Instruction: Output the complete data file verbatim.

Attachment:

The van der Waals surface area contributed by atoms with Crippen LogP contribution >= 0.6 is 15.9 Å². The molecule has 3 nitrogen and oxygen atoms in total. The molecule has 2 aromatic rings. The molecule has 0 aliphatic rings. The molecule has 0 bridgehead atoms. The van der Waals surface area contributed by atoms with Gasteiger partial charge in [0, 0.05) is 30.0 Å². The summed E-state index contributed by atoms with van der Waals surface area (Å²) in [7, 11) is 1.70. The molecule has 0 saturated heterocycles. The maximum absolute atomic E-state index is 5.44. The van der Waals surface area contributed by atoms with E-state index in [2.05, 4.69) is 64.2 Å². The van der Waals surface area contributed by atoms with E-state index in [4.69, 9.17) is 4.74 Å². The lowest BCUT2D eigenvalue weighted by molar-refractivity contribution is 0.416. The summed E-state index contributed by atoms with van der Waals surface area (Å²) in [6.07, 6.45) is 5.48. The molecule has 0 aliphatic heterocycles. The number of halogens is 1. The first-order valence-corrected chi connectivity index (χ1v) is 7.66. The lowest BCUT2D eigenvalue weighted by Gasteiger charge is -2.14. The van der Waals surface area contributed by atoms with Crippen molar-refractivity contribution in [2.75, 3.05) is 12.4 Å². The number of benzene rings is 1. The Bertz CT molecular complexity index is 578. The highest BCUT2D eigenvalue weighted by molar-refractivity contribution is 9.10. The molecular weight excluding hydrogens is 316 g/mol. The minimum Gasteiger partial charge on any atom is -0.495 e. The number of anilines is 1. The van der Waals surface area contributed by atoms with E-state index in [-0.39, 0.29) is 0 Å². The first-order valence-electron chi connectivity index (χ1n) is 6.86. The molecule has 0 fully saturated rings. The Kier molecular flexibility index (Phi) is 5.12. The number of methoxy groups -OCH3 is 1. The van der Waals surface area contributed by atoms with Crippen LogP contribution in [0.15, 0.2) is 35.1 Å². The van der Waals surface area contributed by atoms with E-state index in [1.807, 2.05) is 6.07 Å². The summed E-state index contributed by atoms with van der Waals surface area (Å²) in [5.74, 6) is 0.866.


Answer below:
The van der Waals surface area contributed by atoms with Crippen LogP contribution >= 0.6 is 15.9 Å². The molecule has 3 nitrogen and oxygen atoms in total. The molecule has 2 aromatic rings. The molecule has 0 aliphatic rings. The molecule has 0 bridgehead atoms. The van der Waals surface area contributed by atoms with Gasteiger partial charge in [0, 0.05) is 30.0 Å². The summed E-state index contributed by atoms with van der Waals surface area (Å²) in [7, 11) is 1.70. The molecule has 0 saturated heterocycles. The maximum absolute atomic E-state index is 5.44. The van der Waals surface area contributed by atoms with E-state index in [2.05, 4.69) is 64.2 Å². The van der Waals surface area contributed by atoms with E-state index in [4.69, 9.17) is 4.74 Å². The lowest BCUT2D eigenvalue weighted by molar-refractivity contribution is 0.416. The summed E-state index contributed by atoms with van der Waals surface area (Å²) in [6.07, 6.45) is 5.48. The molecule has 0 aliphatic heterocycles. The number of halogens is 1. The first-order valence-corrected chi connectivity index (χ1v) is 7.66. The lowest BCUT2D eigenvalue weighted by Gasteiger charge is -2.14. The van der Waals surface area contributed by atoms with Crippen molar-refractivity contribution in [2.75, 3.05) is 12.4 Å². The number of benzene rings is 1. The Bertz CT molecular complexity index is 578. The highest BCUT2D eigenvalue weighted by molar-refractivity contribution is 9.10. The molecular weight excluding hydrogens is 316 g/mol. The minimum Gasteiger partial charge on any atom is -0.495 e. The number of anilines is 1. The van der Waals surface area contributed by atoms with E-state index in [-0.39, 0.29) is 0 Å². The first-order valence-electron chi connectivity index (χ1n) is 6.86. The molecule has 0 fully saturated rings. The Kier molecular flexibility index (Phi) is 5.12. The number of methoxy groups -OCH3 is 1. The van der Waals surface area contributed by atoms with Crippen LogP contribution in [0.15, 0.2) is 35.1 Å². The van der Waals surface area contributed by atoms with E-state index in [1.807, 2.05) is 6.07 Å². The summed E-state index contributed by atoms with van der Waals surface area (Å²) in [5.74, 6) is 0.866.